MOSAIC

 

ANDREW LIPTAK Part 2 

Wednesday, December 08, 2010 3:33:36 PM

Our first Posse Interview is with ANDREW LIPTAK. He is a self-proclaimed "geek" (more on that in the interview), military historian, Stormtrooper and many other things. His blog covers his "thoughts on Science Fiction, History, and the world around [him]," often in a fascinating way. He is also a regular contributor to SFSignal. You can follow him on Twitter as well. This interview was conducted over emails. Read on!

PART 1 | Part 3
This is PART 2.

4 - Your blog's set apart, in a way, because you also include music reviews, as well as academic essays and book reviews. What kind of music are you passionate about? Do you have a musical background?
Anything that catches my ear, really. My computer at home has a lot of musics on it, with just about every genre, (except A Cappela or Barber Shop Quartet - can't stand those!) represented. I tend to like Rock, Indie Rock and soundtracks, but there's a lot there that fascinates me. Lately, I've been collecting songs that relate to Science Fiction and Fantasy - there's a lot out there.

a) What are some of the SF/F-themed artists that you've discovered? Readers here might be interested to seek them out!
Oh, there's a bunch. Jonathan Coulton and John Anaelio come to mind right off the bat, but then there's the classics like David Bowie and Iron Maiden. I've made some other discoveries, and Jed Whedon (Writer for Dollhouse, Dr. Horrible) released an album called 'History of Forgotton Things', which is excellent, Rasputina is awesome if you're into Cello / Steampunk indie rock, The Mountain Goats have a great rock album called Heretic Pride (Lovecraft in Brooklyn is fantastic!) Josh Ritter's 'So Runs the World Away' has some great speculative elements, and of course, Anais Mitchell's wonderful album Hadestown, which I like to describe as an indie-folk opera retelling of the legend of Orpheus in a post-apocalyptic setting.

5 - What's the last military SF/F Book you got excited about?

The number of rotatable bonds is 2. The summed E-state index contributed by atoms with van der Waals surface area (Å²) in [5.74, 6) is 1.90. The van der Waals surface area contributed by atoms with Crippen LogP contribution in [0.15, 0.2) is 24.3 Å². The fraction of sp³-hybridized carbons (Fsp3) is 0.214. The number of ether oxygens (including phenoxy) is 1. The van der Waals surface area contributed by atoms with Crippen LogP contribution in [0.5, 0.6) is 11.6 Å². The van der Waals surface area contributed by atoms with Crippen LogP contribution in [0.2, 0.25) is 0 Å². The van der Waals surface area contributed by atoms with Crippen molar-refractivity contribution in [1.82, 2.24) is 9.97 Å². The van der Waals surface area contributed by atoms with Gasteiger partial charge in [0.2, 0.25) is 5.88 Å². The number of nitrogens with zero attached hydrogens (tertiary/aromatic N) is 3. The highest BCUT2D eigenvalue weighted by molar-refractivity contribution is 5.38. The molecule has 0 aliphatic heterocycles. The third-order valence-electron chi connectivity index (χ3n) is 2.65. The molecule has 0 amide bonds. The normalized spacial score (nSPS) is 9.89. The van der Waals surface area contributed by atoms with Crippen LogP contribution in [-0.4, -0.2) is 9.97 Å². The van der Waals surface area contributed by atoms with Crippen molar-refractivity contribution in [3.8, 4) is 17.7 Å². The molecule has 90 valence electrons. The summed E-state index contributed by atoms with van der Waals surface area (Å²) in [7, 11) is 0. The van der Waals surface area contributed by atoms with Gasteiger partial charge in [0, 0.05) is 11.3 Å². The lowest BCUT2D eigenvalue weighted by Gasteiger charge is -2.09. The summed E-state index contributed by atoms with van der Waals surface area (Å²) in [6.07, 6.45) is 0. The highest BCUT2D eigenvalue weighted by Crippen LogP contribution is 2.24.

Not many, honestly - I just picked up New Model Army, by Adam Roberts, because it has an interesting premise. The last series that I really loved was Karen Traviss's Wess'Har Wars, which was an excellent series of boos that covered a lot of ground. There's been a bunch of books out lately that fit along the military lines that I've read - smart, political, well reasoned stories that will stray into military lines. The next one up for me is The Dervish House by Ian McDonald.

6- What do you feel is lacking in Military SF/F?
A story beyond the need to show a lot of action and people shooting at one another while the authors pontificate on their knowledge of guns and kit. There's some stories out there that I've found to be good versions of this, such as John Scalzi's books, but for his works, there's others like John Ringo's, which I'm struggling to get through because it's just so badly written and conceived of, with poor characters, story and dialog.

I talked on io9 about this sort of thing: I think what's most needed is for an author to have a clear view of what he's telling, and to understand, and think through a lot of what is required for military actions. I'm not talking about the intimate details of logistics, guns, organization, but about how things are used, and why things are used in the way that they are. Basically, if you're going to propose futuristic technology, don't use navel tactics from the 1800s to carry them out. Warfare is a dynamic and ever changing element.



Comments are closed on this post.